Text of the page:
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Lockheed Accused Of Cheating On Aircraft Flight Tests

December 18, 1987

LOS ANGELES (AP) _ A Pentagon investigation has found that Lockheed Corp. officials inflated test scores on the aerospace company’s Aquila unmanned surveillance plane, a newspaper reports.

The internal investigation found that, during critical flight tests of the aircraft earlier this year, Lockheed representatives took advantage of the Army’s lack of controls and illegally influenced test results, the Los Angeles Times reported Thursday from Washington.

Despite the alleged cheating, the Aquila fared poorly in the tests and the Pentagon said in an October report that the aircraft shouldn’t be built until serious quality and performance problems are solved, the Times said.

Sandy Dochen, spokesman for the Lockheed division building the Aquila in Austin, Texas, said the company hasn’t had a chance to review the Pentagon report.

However, Dochen said, ″If we had so much influence, why didn’t we pass the test?″

The Aquila is a pilotless, remotely guided surveillance plane designed to relay television pictures of enemy positions and lessen the need for soldiers to conduct dangerous reconnaissance missions.

In 13 years, the cost of the seven-foot, 260-pound drone has escalated from $563 million to $2 billion.

″There were a lot of very successful tests. There were a couple of problems ... We’ve since corrected those problems,″ Dochen said. ″In the (Army) report they give four incidents where they allege this interference. There were way over 100 flights in that several-month period. The incidents occurred within the same few days.″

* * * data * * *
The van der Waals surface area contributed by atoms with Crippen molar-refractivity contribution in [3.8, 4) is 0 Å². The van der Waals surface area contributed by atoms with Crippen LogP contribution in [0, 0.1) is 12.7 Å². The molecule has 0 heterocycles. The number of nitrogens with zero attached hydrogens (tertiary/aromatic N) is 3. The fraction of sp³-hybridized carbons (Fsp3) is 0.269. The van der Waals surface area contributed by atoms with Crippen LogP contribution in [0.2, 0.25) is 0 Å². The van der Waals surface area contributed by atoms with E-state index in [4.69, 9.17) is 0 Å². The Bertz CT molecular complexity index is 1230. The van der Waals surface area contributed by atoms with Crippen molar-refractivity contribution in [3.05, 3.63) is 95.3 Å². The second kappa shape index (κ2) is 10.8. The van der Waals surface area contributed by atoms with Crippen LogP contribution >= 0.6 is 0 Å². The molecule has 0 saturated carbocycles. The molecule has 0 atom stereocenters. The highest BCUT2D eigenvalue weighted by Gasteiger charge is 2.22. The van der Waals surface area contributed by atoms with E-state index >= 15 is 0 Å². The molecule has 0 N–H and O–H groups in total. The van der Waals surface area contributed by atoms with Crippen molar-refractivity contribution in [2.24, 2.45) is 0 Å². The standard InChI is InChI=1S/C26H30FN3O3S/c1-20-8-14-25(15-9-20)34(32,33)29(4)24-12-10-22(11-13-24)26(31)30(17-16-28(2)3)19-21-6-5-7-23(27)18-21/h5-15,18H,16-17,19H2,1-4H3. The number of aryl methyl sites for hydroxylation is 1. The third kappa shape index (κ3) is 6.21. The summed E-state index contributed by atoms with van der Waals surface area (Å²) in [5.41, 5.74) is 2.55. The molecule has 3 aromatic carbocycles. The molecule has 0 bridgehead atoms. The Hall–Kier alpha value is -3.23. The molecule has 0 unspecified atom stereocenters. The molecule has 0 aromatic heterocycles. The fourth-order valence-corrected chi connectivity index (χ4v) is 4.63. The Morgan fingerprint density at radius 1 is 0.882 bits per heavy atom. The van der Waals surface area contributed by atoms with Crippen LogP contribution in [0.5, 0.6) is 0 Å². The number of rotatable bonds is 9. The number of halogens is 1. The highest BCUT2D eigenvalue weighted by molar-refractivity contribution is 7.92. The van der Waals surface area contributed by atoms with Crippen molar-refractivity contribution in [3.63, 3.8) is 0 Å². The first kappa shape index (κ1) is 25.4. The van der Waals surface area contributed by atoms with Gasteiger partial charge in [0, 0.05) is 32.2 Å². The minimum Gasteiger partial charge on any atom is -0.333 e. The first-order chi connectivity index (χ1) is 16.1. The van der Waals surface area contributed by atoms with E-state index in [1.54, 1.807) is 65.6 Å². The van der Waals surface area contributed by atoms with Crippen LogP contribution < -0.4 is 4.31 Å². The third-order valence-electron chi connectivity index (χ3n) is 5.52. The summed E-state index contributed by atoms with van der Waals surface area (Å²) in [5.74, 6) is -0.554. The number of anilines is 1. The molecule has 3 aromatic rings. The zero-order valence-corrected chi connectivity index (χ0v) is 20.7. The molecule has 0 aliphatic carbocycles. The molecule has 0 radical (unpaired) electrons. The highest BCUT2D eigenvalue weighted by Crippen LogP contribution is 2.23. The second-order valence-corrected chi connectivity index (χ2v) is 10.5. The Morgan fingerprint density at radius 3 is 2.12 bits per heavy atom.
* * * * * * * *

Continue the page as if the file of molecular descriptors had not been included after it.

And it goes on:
Contractor representatives are barred by law from participating in operational tests of weapons systems. The Pentagon’s inspector general report cited four ″clear-cut″ violations of the law in the February testing.

″There were inadequate controls to preclude the contractor from influencing the tests, and the contractor took repeated advantage of the lack of controls,″ the report said. ″It is clear that the contractor extended his participation well beyond observer status at the scoring conferences, providing unsolicited comments and lobbied for less damaging scores.″

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